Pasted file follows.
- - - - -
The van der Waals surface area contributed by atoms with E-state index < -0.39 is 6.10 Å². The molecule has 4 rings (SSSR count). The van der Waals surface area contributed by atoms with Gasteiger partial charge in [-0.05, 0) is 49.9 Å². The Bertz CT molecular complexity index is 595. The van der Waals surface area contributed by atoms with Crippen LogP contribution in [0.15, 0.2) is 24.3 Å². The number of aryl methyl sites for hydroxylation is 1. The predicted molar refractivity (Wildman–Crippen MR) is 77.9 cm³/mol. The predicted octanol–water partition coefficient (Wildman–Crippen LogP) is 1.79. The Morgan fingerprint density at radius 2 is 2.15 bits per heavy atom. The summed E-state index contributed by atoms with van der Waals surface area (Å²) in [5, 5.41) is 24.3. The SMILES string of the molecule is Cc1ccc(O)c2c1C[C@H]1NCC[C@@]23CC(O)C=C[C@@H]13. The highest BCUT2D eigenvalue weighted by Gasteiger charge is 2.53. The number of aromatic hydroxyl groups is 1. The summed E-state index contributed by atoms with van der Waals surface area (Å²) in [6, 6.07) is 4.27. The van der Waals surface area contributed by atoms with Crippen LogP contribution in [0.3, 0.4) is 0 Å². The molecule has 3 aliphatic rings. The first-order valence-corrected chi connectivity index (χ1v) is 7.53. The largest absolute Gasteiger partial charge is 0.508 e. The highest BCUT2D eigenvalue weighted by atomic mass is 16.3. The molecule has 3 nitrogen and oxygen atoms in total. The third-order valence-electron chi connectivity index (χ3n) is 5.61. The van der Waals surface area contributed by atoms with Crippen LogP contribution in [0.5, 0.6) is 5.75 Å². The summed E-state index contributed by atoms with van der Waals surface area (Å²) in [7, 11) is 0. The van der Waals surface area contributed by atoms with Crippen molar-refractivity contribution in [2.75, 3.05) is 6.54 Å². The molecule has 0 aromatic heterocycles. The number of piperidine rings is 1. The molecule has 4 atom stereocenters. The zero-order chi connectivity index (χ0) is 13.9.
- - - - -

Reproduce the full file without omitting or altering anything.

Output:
The van der Waals surface area contributed by atoms with E-state index < -0.39 is 6.10 Å². The molecule has 4 rings (SSSR count). The van der Waals surface area contributed by atoms with Gasteiger partial charge in [-0.05, 0) is 49.9 Å². The Bertz CT molecular complexity index is 595. The van der Waals surface area contributed by atoms with Crippen LogP contribution in [0.15, 0.2) is 24.3 Å². The number of aryl methyl sites for hydroxylation is 1. The predicted molar refractivity (Wildman–Crippen MR) is 77.9 cm³/mol. The predicted octanol–water partition coefficient (Wildman–Crippen LogP) is 1.79. The Morgan fingerprint density at radius 2 is 2.15 bits per heavy atom. The summed E-state index contributed by atoms with van der Waals surface area (Å²) in [5, 5.41) is 24.3. The SMILES string of the molecule is Cc1ccc(O)c2c1C[C@H]1NCC[C@@]23CC(O)C=C[C@@H]13. The highest BCUT2D eigenvalue weighted by Gasteiger charge is 2.53. The number of aromatic hydroxyl groups is 1. The summed E-state index contributed by atoms with van der Waals surface area (Å²) in [6, 6.07) is 4.27. The van der Waals surface area contributed by atoms with Crippen LogP contribution in [0.3, 0.4) is 0 Å². The molecule has 3 aliphatic rings. The first-order valence-corrected chi connectivity index (χ1v) is 7.53. The largest absolute Gasteiger partial charge is 0.508 e. The highest BCUT2D eigenvalue weighted by atomic mass is 16.3. The molecule has 3 nitrogen and oxygen atoms in total. The third-order valence-electron chi connectivity index (χ3n) is 5.61. The van der Waals surface area contributed by atoms with Crippen LogP contribution in [0.5, 0.6) is 5.75 Å². The summed E-state index contributed by atoms with van der Waals surface area (Å²) in [7, 11) is 0. The van der Waals surface area contributed by atoms with Crippen molar-refractivity contribution in [2.75, 3.05) is 6.54 Å². The molecule has 0 aromatic heterocycles. The number of piperidine rings is 1. The molecule has 4 atom stereocenters. The zero-order chi connectivity index (χ0) is 13.9.